Gary Ross, founder of Black Gold Investors and an OPEC expert, said the U.S. administration has never been more involved in international oil policy and OPEC than Trump.

In 2018, when oil prices reached above ડ 70 a barrel, which was too high for American consumers in Washington, Trump fired a barrage of tweets at the cartel.

“Oil prices are very high, OPEC is on it again. Not good! “He tweeted on June 13, 2018, nine days before the OPEC meeting. As OPEC gathered in Austria on June 22, Trump wrote:” Hopefully OPEC will significantly increase output. Prices need to be reduced! “

Later that day, OPEC agreed to increase its output by one million barrels a day.

Two OPEC officials, who declined to be identified because of the sensitivity of the issue, said Trump’s intervention on oil prices effectively forces the organization to discuss or adjust its production policy.

And Trump’s Twitter feed has caused concern.

A top OPEC official told Reuters on April 9, 2019 that oil prices had reached $ 71 a barrel, a five-month high at the time.

Oil market observers, including OPEC officials, say the trend is that price increases in 2018 and 2019 were both mainly due to Washington’s sanctions on Iran and Venezuela – policies that reduced daily oil production by about 3 million barrels.

Graphic: OPEC market share 2010 and 2020

Great for the industry!

Earlier this year, Trump wanted something new from OPEC: U.S. Production cuts to help oil companies make money.

Oil prices fell due to a supply glitch caused by a price war between Saudi Arabia and Russia as demand fell due to a global coronavirus lockdown.

“Just spoke to my friend MBS (Crown Prince) from Saudi Arabia, who spoke to Russian President Putin, and I expect and hope that they will cut about 10 million barrels, and if that happens, more oil and Be great for the gas industry! Trump tweeted April 2.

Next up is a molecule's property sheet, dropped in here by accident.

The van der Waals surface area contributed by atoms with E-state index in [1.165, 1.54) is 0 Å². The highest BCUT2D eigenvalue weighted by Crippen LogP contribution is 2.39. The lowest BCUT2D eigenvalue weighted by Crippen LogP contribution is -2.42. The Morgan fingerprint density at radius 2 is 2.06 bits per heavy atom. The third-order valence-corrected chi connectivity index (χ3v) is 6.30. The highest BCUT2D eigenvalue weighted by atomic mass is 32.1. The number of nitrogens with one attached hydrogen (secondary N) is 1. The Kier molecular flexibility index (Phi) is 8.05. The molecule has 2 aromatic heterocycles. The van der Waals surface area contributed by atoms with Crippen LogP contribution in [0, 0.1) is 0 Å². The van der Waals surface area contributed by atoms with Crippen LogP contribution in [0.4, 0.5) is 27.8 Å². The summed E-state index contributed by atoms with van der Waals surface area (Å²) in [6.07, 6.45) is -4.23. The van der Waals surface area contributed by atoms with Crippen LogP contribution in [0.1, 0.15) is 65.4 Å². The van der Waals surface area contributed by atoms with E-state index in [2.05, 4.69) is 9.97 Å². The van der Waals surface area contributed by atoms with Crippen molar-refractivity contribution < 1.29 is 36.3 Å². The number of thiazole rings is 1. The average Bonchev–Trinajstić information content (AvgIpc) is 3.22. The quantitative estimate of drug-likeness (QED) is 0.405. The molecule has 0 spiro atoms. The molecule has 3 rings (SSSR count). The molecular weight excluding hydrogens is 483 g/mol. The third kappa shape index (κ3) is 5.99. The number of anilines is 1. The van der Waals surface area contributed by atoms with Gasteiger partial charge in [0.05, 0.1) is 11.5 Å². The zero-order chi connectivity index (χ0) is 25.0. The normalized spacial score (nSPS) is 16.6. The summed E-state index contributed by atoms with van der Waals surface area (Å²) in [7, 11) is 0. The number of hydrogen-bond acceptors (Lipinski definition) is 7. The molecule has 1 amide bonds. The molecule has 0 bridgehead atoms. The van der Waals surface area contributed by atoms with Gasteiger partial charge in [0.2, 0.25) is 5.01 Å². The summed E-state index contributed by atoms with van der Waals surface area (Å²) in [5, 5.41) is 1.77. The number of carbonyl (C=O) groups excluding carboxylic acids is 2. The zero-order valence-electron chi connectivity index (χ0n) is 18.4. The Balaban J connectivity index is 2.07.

On April 12, OPEC + agreed for a record cut in production with the 10th equivalent of global output.

Reuters reported on April 30 that Trump had issued an ultimatum to Bin Salman: the risk of cutting off production or withdrawing U.S. troops from the state.

Asked about the ultimatum at the time, Trump said: “I didn’t need to tell them.” He spoke to MBS by phone and said they were able to reach a deal on production cuts.

Saudi Arabia’s state media office did not respond to a request for comment in an April report.

“In sum, OPEC does not decide what is best for its members economically, as it is considered in accordance with its law,” said Kheliel of Algeria.

Graphic: OPEC crude output and U.S. Oil supply as% of world total

‘Gift to Trump’

In 2011, when Libya’s output was hit by an uprising against Gaddafi, Saudi Arabia tried to persuade OPEC to lower production. But Algeria, Angola, Ecuador, Iran, Iraq, Libya and Venezuela all resisted.

“Previously, you had a group that could be quite vocal and really move meetings forward,” said Samuel Sizuk, who founded the consultancy ELS Analysis and worked for the Swedish Energy Agency.

“Now, Iran and Venezuela still have votes but they have fallen apart and there are so many economic and marketing conditions that other countries are more wary of joining them politically.”

Former OPEC governor Hussein Kazampor Ardebili told Reuters in 2018 that when OPEC + only increased output following Trump’s pressure, both OPEC and the wider group began to act against the interests of their younger members.

“They gave Trump the price of oil as a revenue loss to all OPEC members,” he said.

While there is no indication that OPEC is preparing to suffer the loss of smaller members as a result of migration dynamics – and there have been new entrants – some countries remain.

Qatar stepped down in 2019, partly due to political tensions with Riyadh. Another small producer, Ecuador, left this year and left Indonesia in 2016. Both said they did not want to be hampered by OPEC’s production quota.

Others who may be unhappy with OPEC’s path, however, plan to stay what they can.

A source familiar with Iran’s oil policy said: “It is important to be a member of OPEC or OPEC + so that you can maximize your interest.”

Additional reporting by Dmitry Zdannikov, Bozorgmer Sharafedin and Marianna Paraga; Edited by Richard Waldmanis and David Clark